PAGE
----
Prednisone induced Bipolar Symptoms
Case Study – Mood and Cognitive Changes During Systemic Corticosteroid Therapy
by E. Sherwood Brown PhD MD and Patricia A. Chandler MD:
Patient A is a 43-year-old woman with no past psychiatric history who was diagnosed with Behçet’s disease 4 years ago requiring chronic corticosteroid therapy. Since beginning prednisone, 10–20 mg daily, she reported “severe mood swings” that worsened when the dose was increased. She had episodes of elevated or irritable mood, increased energy, decreased sleep (3 hours each night), racing thoughts, and pressured speech. However, she also had periods of depressed mood, increased appetite and weight gain, poor concentration, loss of interest, and suicidal ideation. The prednisone dose could not be reduced without a worsening of symptoms of Behçet’s disease. Psychiatric medications taken over the past 3 years with poor or modest results included fluoxetine, sertraline, amitriptyline, alprazolam, valproic acid, and carbamazepine.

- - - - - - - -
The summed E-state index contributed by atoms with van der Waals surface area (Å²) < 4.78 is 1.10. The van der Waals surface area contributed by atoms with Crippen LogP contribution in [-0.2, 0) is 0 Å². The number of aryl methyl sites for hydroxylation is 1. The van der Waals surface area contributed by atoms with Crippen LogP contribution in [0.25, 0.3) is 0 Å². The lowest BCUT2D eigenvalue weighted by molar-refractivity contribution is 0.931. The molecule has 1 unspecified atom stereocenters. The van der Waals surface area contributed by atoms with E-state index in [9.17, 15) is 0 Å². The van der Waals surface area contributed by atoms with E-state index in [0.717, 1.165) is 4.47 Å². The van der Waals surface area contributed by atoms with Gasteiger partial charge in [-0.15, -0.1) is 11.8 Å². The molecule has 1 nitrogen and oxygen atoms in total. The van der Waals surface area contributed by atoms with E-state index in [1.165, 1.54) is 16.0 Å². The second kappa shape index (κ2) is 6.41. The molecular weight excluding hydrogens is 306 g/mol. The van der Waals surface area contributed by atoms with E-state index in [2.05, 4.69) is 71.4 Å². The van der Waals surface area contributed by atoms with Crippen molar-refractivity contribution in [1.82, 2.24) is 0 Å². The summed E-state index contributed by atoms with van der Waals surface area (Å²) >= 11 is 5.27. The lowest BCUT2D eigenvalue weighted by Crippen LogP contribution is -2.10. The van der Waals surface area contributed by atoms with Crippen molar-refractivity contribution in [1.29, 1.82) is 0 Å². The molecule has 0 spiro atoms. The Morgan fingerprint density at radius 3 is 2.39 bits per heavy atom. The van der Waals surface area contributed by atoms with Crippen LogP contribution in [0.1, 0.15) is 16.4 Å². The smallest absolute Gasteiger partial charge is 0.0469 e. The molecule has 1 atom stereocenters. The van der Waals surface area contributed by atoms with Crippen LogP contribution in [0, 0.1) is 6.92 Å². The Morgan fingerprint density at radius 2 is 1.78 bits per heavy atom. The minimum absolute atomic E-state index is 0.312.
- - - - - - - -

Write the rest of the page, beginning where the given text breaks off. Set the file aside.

Had prednisone therapy not been mentioned, most physicians would have suspected the patient had severe bipolar disorder, refractory to treatment. These psychiatric symptoms are classified as substance-induced mood disorders, psychotic disorders, or delusions in the Diagnostic and Statistical Manual of Mental Disorders, Fourth Edition. This category includes psychiatric disturbances due to other prescription medications (e.g., digitalis, antihypertensives), as well as illicit drugs (e.g., cocaine, heroin), and requires evidence by history, physical examination, or laboratory findings that the symptoms are temporarily or etiologically related to the substance use. This review briefly examines clinically relevant evidence on mood symptoms, psychosis, and cognitive changes resulting from corticosteroid use and the treatment of these symptoms.
Quoted from Source: http://www.ncbi.nlm.nih.gov – Corticosteriod-induced psychiatric symptoms